• A person who has had the total care, control, and possession of the child for at least six months.
  • The managing conservator of the child
  • A person living with the child and the child’s parent, guardian, or conservator.
  • The Department of Family and Protective Services or Child Protective Services
  • A licensed child-placement agency, such as for foster care or adoption services

When Can I File for Termination of Parental Rights?

The process to terminate parental rights can begin at any time before or after the birth of the child. The time frame for when you can file varies based on who is filing and why. For example, if a man raising a child as his own learns he is not the child’s biological father, he must file within two years of that date. Consult with an experienced family law attorney to make sure you file within the proper time frame for the petition to terminate parental rights.

Reinstatement of Parental Rights

Texas courts take the termination of parental rights very seriously. As a result, it isn’t easy to reinstate a parent’s rights. Speak with an experienced family law attorney to see if your circumstances qualify.

Checklist: Grounds for Terminating Parental Rights

To terminate a parent’s rights, the state must prove that there is clear and convincing legal evidence to declare a parent as unfit. Reasons to terminate a parent’s rights might include evidence of:

  1. Severe or chronic abuse or neglect of any children in the household
  2. Abandonment – i.e., absent parent, prolonged lack of contact, interest in, or financial support of the child, or leaving a newborn at a safe-haven provider.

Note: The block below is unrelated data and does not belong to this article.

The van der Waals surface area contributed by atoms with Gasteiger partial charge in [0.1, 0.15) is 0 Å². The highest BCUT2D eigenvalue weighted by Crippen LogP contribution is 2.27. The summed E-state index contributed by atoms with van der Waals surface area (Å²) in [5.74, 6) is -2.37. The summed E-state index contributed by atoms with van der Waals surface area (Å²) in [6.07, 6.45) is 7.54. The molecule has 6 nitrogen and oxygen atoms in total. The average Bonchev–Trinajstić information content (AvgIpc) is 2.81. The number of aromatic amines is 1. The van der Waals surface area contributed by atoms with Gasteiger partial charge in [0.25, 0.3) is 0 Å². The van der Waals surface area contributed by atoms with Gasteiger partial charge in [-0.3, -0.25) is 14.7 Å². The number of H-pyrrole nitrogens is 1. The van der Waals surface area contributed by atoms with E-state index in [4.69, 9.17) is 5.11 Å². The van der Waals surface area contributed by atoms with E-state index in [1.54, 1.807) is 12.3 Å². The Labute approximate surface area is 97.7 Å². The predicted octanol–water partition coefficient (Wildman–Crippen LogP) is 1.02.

3. Long-term mental illness or incapacity due to addiction
  4. Child exploitation or child molestation
  5. Involuntary termination of rights of the parent to another child
  6. Sexual abuse
  7. Violence
  8. Charges of human or sex trafficking of a minor
  9. Sex crimes against the mother resulting in the conception of the child.
  10. A felony conviction of violence against the child or another family member
  11. A conviction of any felony resulting in long-term incarceration, especially when there are no alternative placements – requiring the child to enter foster care.

How Can a Family Law Attorney Help Me?

A family law attorney will always have your rights and the best interests of your family at heart. They specialize in cases of divorce and help you through filling out divorce papers, mediation, custody, and more. A family law attorney is also experienced in other family matters such as adopting children, paternity disputes, dispute resolution between you and the other parent, modification of orders, and the termination of parental rights.

Should I Hire a Termination of Parental Rights Lawyer?

If you find yourself in a position where you’re facing involuntary termination of your parental rights, or if you believe that terminating the rights of the other parent is in the best interest of the child, then it’s important to hire a qualified family law lawyer. Navigating the complexities surrounding the termination of parent rights can be difficult without guidance. However, parental rights termination attorneys are familiar with the ins and outs of the laws surrounding terminating parental custody and rights. They take your rights as well as the parent and child relationship, safety, and best interest of the involved children very seriously.

Call the professional family law lawyers at the Jimenez Law Firm to learn more about divorce, child custody, and parental rights termination at (214) 513-0125 or contact us online.